It’s the question everyone asks when buying a Spanish ham, whether to eat at home, for a special, celebratory occasion or to give as a gift.
The choice of Spanish ham is so wide and the price range so wide that in many cases it becomes a complex decision, especially if it is the first ham purchase. This post is a small shopping guide to make your decision easier while you learn more about these delicious products of Spanish gastronomy.
In this shopping guide we follow the following sections:
- Type of ham: Ibérico de Bellota “Pata Negra” ham, Ibérico de Bellota ham, Ibérico ham and Serrano ham.
- Packaging format : Whole ham, boneless ham or vacuum-packed ham slices.
TYPE OF HAM
The first thing to be clear about is the type of ham you prefer or that best suits the occasion. In Spain we basically find two breeds of pigs: Duroc and Iberian. The types of ham are mainly determined by the different genetic combinations between them:
- 100% Iberian ham
- Iberian ham: 50% Iberian / 50% Duroc or 75% Iberian / 25% Duroc
- Serrano Ham: light domestic pig breed or 100% Duroc
Jamón Ibérico de Bellota “Pata Negra” – “Pata Negra” Bellota ham
The “Pata Negra” ham is the undisputed king of hams. It is one of the most valuable culinary products in the world for lovers of the excellence of selected gastronomy.
All “Pata Negra” hams must have a black label around the knuckle with a barcode that allows us to identify its origin trace and verify. These pigs are raised in freedom in the pasture, the typical “dehesas” and the basis of their diet is the acorn of the holm or cork oak.
It is a ham with a strong flavor that will last a long time palate, with a balanced and very delicate flavor that makes it really difficult to stop eating after just a few slices.
Jamón Ibérico de Bellota – Ibérico Bellota ham
These are hams of the Iberian breed crossed with Duroc in various proportions. They too enjoy free range husbandry in the dehesa and their main diet is acorns. They tend to be larger pieces than the “pata negra” because the genetics of the Duroc breed cause pigs to grow larger.
It is an excellent option as it is a top quality ham that is very close to the “pata negra” ham but at a cheaper price. These hams must always have a red label around the knuckle.
Jamón Ibérico de Cebo de Campo – Ibérico ham
These are hams of the Iberian breed crossed with Duroc in various proportions. Raised in the wild in the dehesa, the pigs feed on natural forage, herbs and roots from the field, but little or no acorns. These hams must have a green label around the knuckle.
It is the perfect ham for those looking for excellent value for money and ideal to accompany all those going out into the world of the Iberian ham for the first time.
Jamón Serrano Gran Reserva – Serrano ham “Gran Reserva”
Inside the Serrano -hams, there are also different combinations of breed and curing time of the ham. In this case we recommend the Gran Reserva Serrano ham, which, with a curing period of more than 14 months, represents the highest quality among the Serrano hams.
The Gran Reserva Serrano ham is a great ham to eat have at home and consume more often. It is the ham that Spaniards usually eat every day at home, since it has a much lower price than Iberian ham. It is a ham with a simple but delicious flavor that tastes subtly salty in just the right dosage.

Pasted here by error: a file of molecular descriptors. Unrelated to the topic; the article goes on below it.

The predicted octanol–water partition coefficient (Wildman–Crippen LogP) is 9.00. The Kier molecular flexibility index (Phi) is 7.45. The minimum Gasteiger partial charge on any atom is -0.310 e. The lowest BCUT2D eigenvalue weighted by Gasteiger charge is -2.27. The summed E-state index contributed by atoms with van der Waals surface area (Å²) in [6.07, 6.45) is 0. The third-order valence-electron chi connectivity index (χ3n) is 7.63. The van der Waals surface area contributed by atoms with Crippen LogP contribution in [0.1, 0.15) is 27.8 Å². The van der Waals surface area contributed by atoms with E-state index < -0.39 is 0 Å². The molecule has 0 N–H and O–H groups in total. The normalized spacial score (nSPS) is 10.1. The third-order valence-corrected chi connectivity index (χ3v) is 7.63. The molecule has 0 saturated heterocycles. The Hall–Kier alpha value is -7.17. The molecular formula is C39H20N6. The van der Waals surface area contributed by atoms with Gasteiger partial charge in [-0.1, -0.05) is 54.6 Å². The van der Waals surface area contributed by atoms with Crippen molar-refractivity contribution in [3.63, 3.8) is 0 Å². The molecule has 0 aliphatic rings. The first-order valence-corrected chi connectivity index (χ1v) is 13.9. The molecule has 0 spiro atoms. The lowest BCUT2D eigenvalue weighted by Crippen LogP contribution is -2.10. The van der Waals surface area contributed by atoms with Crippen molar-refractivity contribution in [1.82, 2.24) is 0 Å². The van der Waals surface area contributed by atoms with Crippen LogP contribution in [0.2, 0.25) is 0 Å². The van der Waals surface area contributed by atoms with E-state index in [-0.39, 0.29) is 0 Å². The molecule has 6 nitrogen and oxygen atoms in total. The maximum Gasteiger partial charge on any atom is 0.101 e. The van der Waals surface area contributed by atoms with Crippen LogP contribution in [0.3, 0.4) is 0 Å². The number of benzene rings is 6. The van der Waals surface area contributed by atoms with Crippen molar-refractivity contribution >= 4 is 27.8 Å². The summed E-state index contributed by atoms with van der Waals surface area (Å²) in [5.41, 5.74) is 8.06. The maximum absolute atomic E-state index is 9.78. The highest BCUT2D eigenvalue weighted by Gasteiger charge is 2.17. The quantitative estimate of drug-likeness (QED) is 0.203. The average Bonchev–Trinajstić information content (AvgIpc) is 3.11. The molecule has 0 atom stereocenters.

Once you have decided on the type of ham, you must choose the format or packaging that best suits you among the following options:
- Whole ham
- Boneless ham
- Sliced and vacuum-packed ham
It is the most traditional way of buying a ham and the usual way the Spaniards have it at home. You have to keep in mind that to be able to properly cut the ham by hand, you need a ham holder and a ham knife.
It is the perfect ham format for lovers of traditions and their rituals. For many people this process of slicing is important and in the world of ham, slicing and presenting ham on a plate is an art in its own right that needs to be learned or practiced.
Boneless ham is easier and faster to cut, but you must have a slicer at home or a special boneless ham holder.
One advantage is that the ham knife stays sharp longer because it doesn’t come into contact with the bone or hard skin.
The main disadvantage of boneless ham is that it dries out much quicker than whole ham. Therefore, once it has been unpacked from the vacuum bag, it should be eaten as soon as possible. Of course, pieces can be vacuum packed again in portions, and also covered with a linen cloth, which keeps it fresh longer.
Ham cut and vacuum packed
This is undoubtedly the most practical format to consume ham, as it is very versatile in any situation. You can enjoy it without any additional accessories like a carving knife and the holder. It also has the advantage of saving you a lot of space. You can have a whole ham cut with a knife and packed in envelopes of around 100g. It then takes up no more than one shelf of your fridge.
Another advantage is that you can buy exactly the amount of ham you need, from an envelope to a whole ham. After all, you can easily keep it in optimal condition for up to 6 months before opening it. A tip at the end: You should take the ham out of the packaging and leave it at room temperature. Or you can put the still vacuum-packed ham in warm water, then the fat – in the case of Ibérico ham, extremely healthy, polysaturated fatty acids – mixes with the meat – a poem!
I hope that you With all this information, you can now make a better decision about which ham to buy, in which format or in which packaging. If you have any questions, you can always contact us and we will be happy to answer them.